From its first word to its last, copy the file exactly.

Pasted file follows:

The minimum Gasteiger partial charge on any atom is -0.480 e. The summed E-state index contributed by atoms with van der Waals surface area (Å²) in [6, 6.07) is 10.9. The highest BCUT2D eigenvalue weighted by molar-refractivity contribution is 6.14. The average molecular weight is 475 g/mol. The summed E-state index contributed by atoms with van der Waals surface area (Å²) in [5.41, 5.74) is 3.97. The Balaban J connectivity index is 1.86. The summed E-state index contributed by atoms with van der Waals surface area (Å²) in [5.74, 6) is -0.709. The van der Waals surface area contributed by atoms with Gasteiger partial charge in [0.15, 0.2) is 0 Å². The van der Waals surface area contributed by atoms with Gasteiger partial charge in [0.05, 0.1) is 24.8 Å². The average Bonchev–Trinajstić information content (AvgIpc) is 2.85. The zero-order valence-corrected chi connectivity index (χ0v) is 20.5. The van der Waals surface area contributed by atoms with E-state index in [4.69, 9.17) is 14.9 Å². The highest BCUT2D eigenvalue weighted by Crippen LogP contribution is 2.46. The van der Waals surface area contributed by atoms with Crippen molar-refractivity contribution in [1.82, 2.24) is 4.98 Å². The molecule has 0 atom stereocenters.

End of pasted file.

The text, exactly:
The minimum Gasteiger partial charge on any atom is -0.480 e. The summed E-state index contributed by atoms with van der Waals surface area (Å²) in [6, 6.07) is 10.9. The highest BCUT2D eigenvalue weighted by molar-refractivity contribution is 6.14. The average molecular weight is 475 g/mol. The summed E-state index contributed by atoms with van der Waals surface area (Å²) in [5.41, 5.74) is 3.97. The Balaban J connectivity index is 1.86. The summed E-state index contributed by atoms with van der Waals surface area (Å²) in [5.74, 6) is -0.709. The van der Waals surface area contributed by atoms with Gasteiger partial charge in [0.15, 0.2) is 0 Å². The van der Waals surface area contributed by atoms with Gasteiger partial charge in [0.05, 0.1) is 24.8 Å². The average Bonchev–Trinajstić information content (AvgIpc) is 2.85. The zero-order valence-corrected chi connectivity index (χ0v) is 20.5. The van der Waals surface area contributed by atoms with E-state index in [4.69, 9.17) is 14.9 Å². The highest BCUT2D eigenvalue weighted by Crippen LogP contribution is 2.46. The van der Waals surface area contributed by atoms with Crippen molar-refractivity contribution in [1.82, 2.24) is 4.98 Å². The molecule has 0 atom stereocenters.